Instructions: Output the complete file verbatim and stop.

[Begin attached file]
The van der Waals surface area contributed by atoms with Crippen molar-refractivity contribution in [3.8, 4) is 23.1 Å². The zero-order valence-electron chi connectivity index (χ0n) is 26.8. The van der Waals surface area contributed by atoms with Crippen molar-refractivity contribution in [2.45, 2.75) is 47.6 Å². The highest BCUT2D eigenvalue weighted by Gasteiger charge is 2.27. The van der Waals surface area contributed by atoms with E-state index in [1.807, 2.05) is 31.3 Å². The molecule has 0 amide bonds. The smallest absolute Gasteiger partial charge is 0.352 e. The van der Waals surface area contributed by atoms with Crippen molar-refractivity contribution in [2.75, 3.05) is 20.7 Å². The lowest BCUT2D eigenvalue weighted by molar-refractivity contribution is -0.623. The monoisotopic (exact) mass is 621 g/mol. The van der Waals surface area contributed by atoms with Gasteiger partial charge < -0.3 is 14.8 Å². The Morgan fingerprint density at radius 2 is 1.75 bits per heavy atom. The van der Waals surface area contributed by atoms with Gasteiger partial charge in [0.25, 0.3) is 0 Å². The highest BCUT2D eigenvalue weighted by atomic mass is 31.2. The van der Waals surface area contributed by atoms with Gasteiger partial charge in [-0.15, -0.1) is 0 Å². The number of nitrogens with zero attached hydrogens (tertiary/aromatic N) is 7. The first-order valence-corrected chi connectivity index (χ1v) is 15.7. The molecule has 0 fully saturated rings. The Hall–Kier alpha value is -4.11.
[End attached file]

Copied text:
The van der Waals surface area contributed by atoms with Crippen molar-refractivity contribution in [3.8, 4) is 23.1 Å². The zero-order valence-electron chi connectivity index (χ0n) is 26.8. The van der Waals surface area contributed by atoms with Crippen molar-refractivity contribution in [2.45, 2.75) is 47.6 Å². The highest BCUT2D eigenvalue weighted by Gasteiger charge is 2.27. The van der Waals surface area contributed by atoms with E-state index in [1.807, 2.05) is 31.3 Å². The molecule has 0 amide bonds. The smallest absolute Gasteiger partial charge is 0.352 e. The van der Waals surface area contributed by atoms with Crippen molar-refractivity contribution in [2.75, 3.05) is 20.7 Å². The lowest BCUT2D eigenvalue weighted by molar-refractivity contribution is -0.623. The monoisotopic (exact) mass is 621 g/mol. The van der Waals surface area contributed by atoms with Gasteiger partial charge < -0.3 is 14.8 Å². The Morgan fingerprint density at radius 2 is 1.75 bits per heavy atom. The van der Waals surface area contributed by atoms with Gasteiger partial charge in [0.25, 0.3) is 0 Å². The highest BCUT2D eigenvalue weighted by atomic mass is 31.2. The van der Waals surface area contributed by atoms with Gasteiger partial charge in [-0.15, -0.1) is 0 Å². The number of nitrogens with zero attached hydrogens (tertiary/aromatic N) is 7. The first-order valence-corrected chi connectivity index (χ1v) is 15.7. The molecule has 0 fully saturated rings. The Hall–Kier alpha value is -4.11.